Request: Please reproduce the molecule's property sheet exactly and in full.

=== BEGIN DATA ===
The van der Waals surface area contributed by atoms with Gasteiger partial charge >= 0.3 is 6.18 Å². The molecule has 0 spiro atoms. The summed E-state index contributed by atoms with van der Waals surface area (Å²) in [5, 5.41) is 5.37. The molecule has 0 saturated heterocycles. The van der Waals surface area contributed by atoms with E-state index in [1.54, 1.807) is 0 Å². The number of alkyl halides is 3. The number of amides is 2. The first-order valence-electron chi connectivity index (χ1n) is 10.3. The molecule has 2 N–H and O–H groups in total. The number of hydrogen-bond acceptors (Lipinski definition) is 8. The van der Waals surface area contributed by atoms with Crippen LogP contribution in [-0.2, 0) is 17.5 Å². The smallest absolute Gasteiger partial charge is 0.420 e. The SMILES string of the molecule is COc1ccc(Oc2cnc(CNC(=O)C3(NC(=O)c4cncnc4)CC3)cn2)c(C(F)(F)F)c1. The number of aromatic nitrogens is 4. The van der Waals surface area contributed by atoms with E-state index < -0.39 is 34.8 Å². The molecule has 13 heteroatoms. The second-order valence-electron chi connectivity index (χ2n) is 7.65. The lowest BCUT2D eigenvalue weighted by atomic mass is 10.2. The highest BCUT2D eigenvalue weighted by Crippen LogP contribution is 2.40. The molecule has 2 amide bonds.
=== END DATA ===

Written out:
The van der Waals surface area contributed by atoms with Gasteiger partial charge >= 0.3 is 6.18 Å². The molecule has 0 spiro atoms. The summed E-state index contributed by atoms with van der Waals surface area (Å²) in [5, 5.41) is 5.37. The molecule has 0 saturated heterocycles. The van der Waals surface area contributed by atoms with E-state index in [1.54, 1.807) is 0 Å². The number of alkyl halides is 3. The number of amides is 2. The first-order valence-electron chi connectivity index (χ1n) is 10.3. The molecule has 2 N–H and O–H groups in total. The number of hydrogen-bond acceptors (Lipinski definition) is 8. The van der Waals surface area contributed by atoms with Crippen LogP contribution in [-0.2, 0) is 17.5 Å². The smallest absolute Gasteiger partial charge is 0.420 e. The SMILES string of the molecule is COc1ccc(Oc2cnc(CNC(=O)C3(NC(=O)c4cncnc4)CC3)cn2)c(C(F)(F)F)c1. The number of aromatic nitrogens is 4. The van der Waals surface area contributed by atoms with E-state index < -0.39 is 34.8 Å². The molecule has 13 heteroatoms. The second-order valence-electron chi connectivity index (χ2n) is 7.65. The lowest BCUT2D eigenvalue weighted by atomic mass is 10.2. The highest BCUT2D eigenvalue weighted by Crippen LogP contribution is 2.40. The molecule has 2 amide bonds.